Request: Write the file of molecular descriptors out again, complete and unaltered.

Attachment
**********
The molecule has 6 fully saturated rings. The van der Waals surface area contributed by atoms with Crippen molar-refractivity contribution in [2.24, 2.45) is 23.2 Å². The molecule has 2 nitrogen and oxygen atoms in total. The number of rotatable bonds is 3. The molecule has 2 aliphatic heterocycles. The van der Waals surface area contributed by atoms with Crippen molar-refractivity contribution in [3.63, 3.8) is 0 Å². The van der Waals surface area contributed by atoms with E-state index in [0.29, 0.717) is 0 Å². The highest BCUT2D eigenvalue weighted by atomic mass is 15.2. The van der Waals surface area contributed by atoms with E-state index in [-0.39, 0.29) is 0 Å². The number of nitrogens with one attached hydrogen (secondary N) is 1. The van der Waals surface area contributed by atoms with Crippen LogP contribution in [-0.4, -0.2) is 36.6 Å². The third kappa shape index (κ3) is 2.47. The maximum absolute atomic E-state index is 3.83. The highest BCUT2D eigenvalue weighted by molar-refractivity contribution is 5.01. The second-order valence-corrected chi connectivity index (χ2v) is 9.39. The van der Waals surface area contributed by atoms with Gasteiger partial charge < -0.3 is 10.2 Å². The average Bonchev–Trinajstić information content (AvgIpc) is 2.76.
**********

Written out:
The molecule has 6 fully saturated rings. The van der Waals surface area contributed by atoms with Crippen molar-refractivity contribution in [2.24, 2.45) is 23.2 Å². The molecule has 2 nitrogen and oxygen atoms in total. The number of rotatable bonds is 3. The molecule has 2 aliphatic heterocycles. The van der Waals surface area contributed by atoms with Crippen molar-refractivity contribution in [3.63, 3.8) is 0 Å². The van der Waals surface area contributed by atoms with E-state index in [0.29, 0.717) is 0 Å². The highest BCUT2D eigenvalue weighted by atomic mass is 15.2. The van der Waals surface area contributed by atoms with E-state index in [-0.39, 0.29) is 0 Å². The number of nitrogens with one attached hydrogen (secondary N) is 1. The van der Waals surface area contributed by atoms with Crippen LogP contribution in [-0.4, -0.2) is 36.6 Å². The third kappa shape index (κ3) is 2.47. The maximum absolute atomic E-state index is 3.83. The highest BCUT2D eigenvalue weighted by molar-refractivity contribution is 5.01. The second-order valence-corrected chi connectivity index (χ2v) is 9.39. The van der Waals surface area contributed by atoms with Gasteiger partial charge < -0.3 is 10.2 Å². The average Bonchev–Trinajstić information content (AvgIpc) is 2.76.